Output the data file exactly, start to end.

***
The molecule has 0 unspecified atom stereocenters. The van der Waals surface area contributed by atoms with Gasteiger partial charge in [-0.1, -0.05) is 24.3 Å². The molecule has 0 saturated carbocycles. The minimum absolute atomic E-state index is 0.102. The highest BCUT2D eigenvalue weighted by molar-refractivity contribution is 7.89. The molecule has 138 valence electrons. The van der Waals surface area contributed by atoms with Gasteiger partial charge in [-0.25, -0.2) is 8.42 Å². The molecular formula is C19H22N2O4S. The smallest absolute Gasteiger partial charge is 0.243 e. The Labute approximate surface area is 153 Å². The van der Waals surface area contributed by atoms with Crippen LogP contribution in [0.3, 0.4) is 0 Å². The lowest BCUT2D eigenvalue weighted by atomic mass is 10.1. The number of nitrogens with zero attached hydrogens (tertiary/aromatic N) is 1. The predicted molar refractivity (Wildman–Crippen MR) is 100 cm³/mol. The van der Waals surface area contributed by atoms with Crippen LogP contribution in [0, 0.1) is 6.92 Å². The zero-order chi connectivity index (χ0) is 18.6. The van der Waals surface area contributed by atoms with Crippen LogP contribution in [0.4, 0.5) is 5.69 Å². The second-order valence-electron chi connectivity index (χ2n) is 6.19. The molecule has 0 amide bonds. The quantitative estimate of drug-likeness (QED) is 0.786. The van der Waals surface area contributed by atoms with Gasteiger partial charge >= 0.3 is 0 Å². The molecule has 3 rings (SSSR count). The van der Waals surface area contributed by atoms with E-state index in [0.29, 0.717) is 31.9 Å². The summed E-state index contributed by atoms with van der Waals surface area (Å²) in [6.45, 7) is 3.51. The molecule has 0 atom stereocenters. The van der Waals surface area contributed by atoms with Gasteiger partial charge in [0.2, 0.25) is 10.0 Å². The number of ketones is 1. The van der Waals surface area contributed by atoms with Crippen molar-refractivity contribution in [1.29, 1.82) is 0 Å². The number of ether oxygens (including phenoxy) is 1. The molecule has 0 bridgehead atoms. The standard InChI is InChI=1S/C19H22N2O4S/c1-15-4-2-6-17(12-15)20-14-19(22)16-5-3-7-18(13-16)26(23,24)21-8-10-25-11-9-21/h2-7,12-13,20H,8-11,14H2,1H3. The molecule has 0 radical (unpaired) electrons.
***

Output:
The molecule has 0 unspecified atom stereocenters. The van der Waals surface area contributed by atoms with Gasteiger partial charge in [-0.1, -0.05) is 24.3 Å². The molecule has 0 saturated carbocycles. The minimum absolute atomic E-state index is 0.102. The highest BCUT2D eigenvalue weighted by molar-refractivity contribution is 7.89. The molecule has 138 valence electrons. The van der Waals surface area contributed by atoms with Gasteiger partial charge in [-0.25, -0.2) is 8.42 Å². The molecular formula is C19H22N2O4S. The smallest absolute Gasteiger partial charge is 0.243 e. The Labute approximate surface area is 153 Å². The van der Waals surface area contributed by atoms with Crippen LogP contribution in [0.3, 0.4) is 0 Å². The lowest BCUT2D eigenvalue weighted by atomic mass is 10.1. The number of nitrogens with zero attached hydrogens (tertiary/aromatic N) is 1. The predicted molar refractivity (Wildman–Crippen MR) is 100 cm³/mol. The van der Waals surface area contributed by atoms with Crippen LogP contribution in [0, 0.1) is 6.92 Å². The zero-order chi connectivity index (χ0) is 18.6. The van der Waals surface area contributed by atoms with Crippen LogP contribution in [0.4, 0.5) is 5.69 Å². The second-order valence-electron chi connectivity index (χ2n) is 6.19. The molecule has 0 amide bonds. The quantitative estimate of drug-likeness (QED) is 0.786. The van der Waals surface area contributed by atoms with Gasteiger partial charge >= 0.3 is 0 Å². The molecule has 3 rings (SSSR count). The van der Waals surface area contributed by atoms with E-state index in [0.29, 0.717) is 31.9 Å². The summed E-state index contributed by atoms with van der Waals surface area (Å²) in [6.45, 7) is 3.51. The molecule has 0 atom stereocenters. The van der Waals surface area contributed by atoms with Gasteiger partial charge in [0.2, 0.25) is 10.0 Å². The number of ketones is 1. The van der Waals surface area contributed by atoms with Crippen molar-refractivity contribution in [1.29, 1.82) is 0 Å². The number of ether oxygens (including phenoxy) is 1. The molecule has 0 bridgehead atoms. The standard InChI is InChI=1S/C19H22N2O4S/c1-15-4-2-6-17(12-15)20-14-19(22)16-5-3-7-18(13-16)26(23,24)21-8-10-25-11-9-21/h2-7,12-13,20H,8-11,14H2,1H3. The molecule has 0 radical (unpaired) electrons.